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Old 2007-11-03, 19:10   Link #1081
Nagato
幻想郷
 
 
Join Date: Dec 2006
Location: 幻想郷
If you're interested ⇒ http://homepage3.nifty.com/jgrammar/ja/colum016.htm
Introducing some irregular verbs.
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Old 2007-11-03, 19:20   Link #1082
richvh
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Hm, Kojien does list the godan verb 愛す as a variant of the sa-hen verb 愛する.

Interesting link there, Nagato... so I guess 愛そう is much more frequently used than 愛しよう, but some other forms are much more likely to use the sa-hen conjugation than the godan one.
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Old 2007-11-05, 03:16   Link #1083
lreth
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Join Date: Nov 2007
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Quote:
Originally Posted by richvh View Post
That "aisou to shinai" still looks weird to me. Are you sure it isn't "aishiyou to shinai"?
i dont think aishiyou-aishyou even exists, while aisou does.

If i'm wrong what does aishiyou mean ?
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Old 2007-11-05, 03:28   Link #1084
FatPianoBoy
Dansa med oss
 
 
Join Date: Jun 2006
Location: Near Cincinnati, OH, but actually in Kentucky
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'Aishiyou' does indeed exist. Its dictionary form is 'aisuru (愛する),' which means 'to love.' 'Shiyou' is the volitional form of 'suru.'
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Old 2007-11-05, 17:16   Link #1085
htsuji
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Quote:
Originally Posted by Apple84 View Post
aisaretai demo aisou to shinai??? what does that mean in english? hopefully its nothing silly or funni =D
Probably, it means someone's selfishness: "Even though X has a desire to be loved by Y, X won't give Y his/her love (in return)."

("Aisou to shinai" is a bit corny and soap opera-like phrase but not strange.)

Since the phrase doesn't say "who" wants to be loved by "whom", it could mean "While X hopes Y loves X, Y is indifferent to X." I guess this is possible, though it is somewhat sloppy on grammar.
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Old 2007-11-06, 05:45   Link #1086
deathreape98
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Join Date: Apr 2007
Location: In my fantasy dreamworld called Clannad
Age: 21
Quote:
Originally Posted by lreth View Post
of course if i'm gonna embarass myself i'd tell that one to a japanese sensei:P
lol thatwould suck.... but lucky me im like the only person with somewhat of an understanding of japanese within a 10 mile radius :P


anyways, i have a question- where can i find some good hiragana and katakana reading exercises?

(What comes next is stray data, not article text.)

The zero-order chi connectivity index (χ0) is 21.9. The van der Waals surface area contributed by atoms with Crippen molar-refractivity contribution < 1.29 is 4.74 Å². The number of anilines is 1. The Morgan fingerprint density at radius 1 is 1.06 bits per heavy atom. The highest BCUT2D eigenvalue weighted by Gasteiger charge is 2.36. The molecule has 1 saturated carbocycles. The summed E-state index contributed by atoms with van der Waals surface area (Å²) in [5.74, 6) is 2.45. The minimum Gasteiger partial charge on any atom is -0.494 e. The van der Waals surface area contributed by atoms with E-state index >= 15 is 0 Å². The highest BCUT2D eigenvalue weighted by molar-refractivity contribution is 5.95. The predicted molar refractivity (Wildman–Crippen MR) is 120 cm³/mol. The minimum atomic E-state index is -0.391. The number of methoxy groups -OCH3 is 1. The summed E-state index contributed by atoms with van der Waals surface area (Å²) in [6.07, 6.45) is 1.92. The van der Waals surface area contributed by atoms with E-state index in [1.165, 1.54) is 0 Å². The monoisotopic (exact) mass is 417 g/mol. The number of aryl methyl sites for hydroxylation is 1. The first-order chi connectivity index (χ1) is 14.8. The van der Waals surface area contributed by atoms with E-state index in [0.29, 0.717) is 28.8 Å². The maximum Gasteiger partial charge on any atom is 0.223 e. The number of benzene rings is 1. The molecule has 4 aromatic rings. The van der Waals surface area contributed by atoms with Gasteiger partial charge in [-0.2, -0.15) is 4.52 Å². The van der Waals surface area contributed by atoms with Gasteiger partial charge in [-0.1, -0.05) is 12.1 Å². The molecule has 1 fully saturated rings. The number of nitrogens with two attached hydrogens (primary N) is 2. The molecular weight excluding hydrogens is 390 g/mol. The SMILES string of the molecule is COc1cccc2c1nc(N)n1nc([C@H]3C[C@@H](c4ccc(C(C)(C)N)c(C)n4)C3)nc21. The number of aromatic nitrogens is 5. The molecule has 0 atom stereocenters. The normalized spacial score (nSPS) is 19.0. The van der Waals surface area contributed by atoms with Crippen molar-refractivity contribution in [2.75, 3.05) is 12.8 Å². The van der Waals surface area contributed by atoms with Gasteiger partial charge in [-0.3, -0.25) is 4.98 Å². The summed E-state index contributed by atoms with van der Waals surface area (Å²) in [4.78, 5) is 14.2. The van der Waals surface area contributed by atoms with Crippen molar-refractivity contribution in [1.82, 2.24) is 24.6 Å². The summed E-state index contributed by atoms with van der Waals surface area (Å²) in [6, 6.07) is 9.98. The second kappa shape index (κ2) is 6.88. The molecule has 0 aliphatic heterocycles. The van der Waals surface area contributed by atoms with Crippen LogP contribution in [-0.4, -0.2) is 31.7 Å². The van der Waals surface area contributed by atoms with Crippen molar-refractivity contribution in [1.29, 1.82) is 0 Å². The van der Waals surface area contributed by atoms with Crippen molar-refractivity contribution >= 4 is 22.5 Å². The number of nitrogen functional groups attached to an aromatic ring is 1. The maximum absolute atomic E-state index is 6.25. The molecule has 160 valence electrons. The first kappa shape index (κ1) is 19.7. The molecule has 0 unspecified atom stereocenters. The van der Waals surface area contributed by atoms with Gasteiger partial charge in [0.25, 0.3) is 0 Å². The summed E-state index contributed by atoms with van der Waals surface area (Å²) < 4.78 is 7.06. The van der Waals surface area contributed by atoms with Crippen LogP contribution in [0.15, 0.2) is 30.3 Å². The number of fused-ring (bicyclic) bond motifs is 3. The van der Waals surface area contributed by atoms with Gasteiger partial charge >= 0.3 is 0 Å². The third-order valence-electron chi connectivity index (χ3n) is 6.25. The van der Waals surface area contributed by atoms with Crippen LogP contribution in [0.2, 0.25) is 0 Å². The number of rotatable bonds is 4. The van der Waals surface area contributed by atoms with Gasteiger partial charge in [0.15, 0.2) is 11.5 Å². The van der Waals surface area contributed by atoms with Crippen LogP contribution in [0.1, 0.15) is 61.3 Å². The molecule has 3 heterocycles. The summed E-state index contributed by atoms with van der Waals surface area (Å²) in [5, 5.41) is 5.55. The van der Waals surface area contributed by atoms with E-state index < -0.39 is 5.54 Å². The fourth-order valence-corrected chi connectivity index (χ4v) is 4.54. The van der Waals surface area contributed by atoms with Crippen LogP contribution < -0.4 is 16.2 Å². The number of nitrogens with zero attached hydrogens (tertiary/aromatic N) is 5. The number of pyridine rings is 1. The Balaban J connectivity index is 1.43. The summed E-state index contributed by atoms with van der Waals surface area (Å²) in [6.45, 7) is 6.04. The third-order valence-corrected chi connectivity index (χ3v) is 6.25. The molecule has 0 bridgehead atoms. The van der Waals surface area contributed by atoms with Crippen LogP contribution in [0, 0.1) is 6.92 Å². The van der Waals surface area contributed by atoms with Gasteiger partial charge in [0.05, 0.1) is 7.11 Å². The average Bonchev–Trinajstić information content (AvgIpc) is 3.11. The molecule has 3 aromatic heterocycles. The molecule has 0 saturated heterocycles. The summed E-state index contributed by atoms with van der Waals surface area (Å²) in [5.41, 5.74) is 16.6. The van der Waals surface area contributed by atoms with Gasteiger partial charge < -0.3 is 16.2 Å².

also what do i do after learning katakana- kanji and grammar?
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Old 2007-11-06, 05:58   Link #1087
Tri-ring
The Censor Bat
 
 
Join Date: Oct 2007
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Quote:
Originally Posted by deathreape98 View Post
lol thatwould suck.... but lucky me im like the only person with somewhat of an understanding of japanese within a 10 mile radius :P


anyways, i have a question- where can i find some good hiragana and katakana reading exercises?

also what do i do after learning katakana- kanji and grammar?
Since I am Japanese I don't really have any place to point in terms of your first question but I do have adivce for your second which is learn the culture.
Language is in itself useless if you do not understand what the other side is anticipating as your reply and may resolve to further misunderstanding due to usage of the same language.
In other words, to place yourself in the other person's shoes you first need to understand what he is thinking and to know that you need to understand the culture to understand the opponent's priorities are.
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Old 2007-11-06, 08:18   Link #1088
richvh
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@deathreape98: You need to study both vocabulary and grammar, as one is useless without the other. Kanji is something you should study along with vocabulary.

I'd suggest getting a textbook, as that will gradually introduce you to all of those, and at least some of the culture, in an organized manner.

@Tri-ring: While "opponent" is a good translation for 相手 in the context of a fight, it isn't for a conversation. Using "the other person" again would have been better.
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Old 2007-11-06, 22:11   Link #1089
psycho bolt
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Join Date: Nov 2006
Here is a site for Japanese onomatopoeias
http://everything2.com/index.pl?node...20onomatopoeia

Just a random thought: What is the jap onomatopeias for sneezing? In English is ah-choo!

Edit: NVM found the answer with a better list.
http://www.oop-ack.com/manga/soundfx.html

piiiiiiiiii piyo! piii piyo!

Last edited by psycho bolt; 2007-11-06 at 22:35.
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Old 2007-11-06, 22:19   Link #1090
Takeru
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Quote:
Originally Posted by deathreape98 View Post
lol thatwould suck.... but lucky me im like the only person with somewhat of an understanding of japanese within a 10 mile radius :P


anyways, i have a question- where can i find some good hiragana and katakana reading exercises?

also what do i do after learning katakana- kanji and grammar?
Try this, it's not hiragana/katakana, but it's what I learned kanji by in my official class.
http://webjapanese.com/kanji/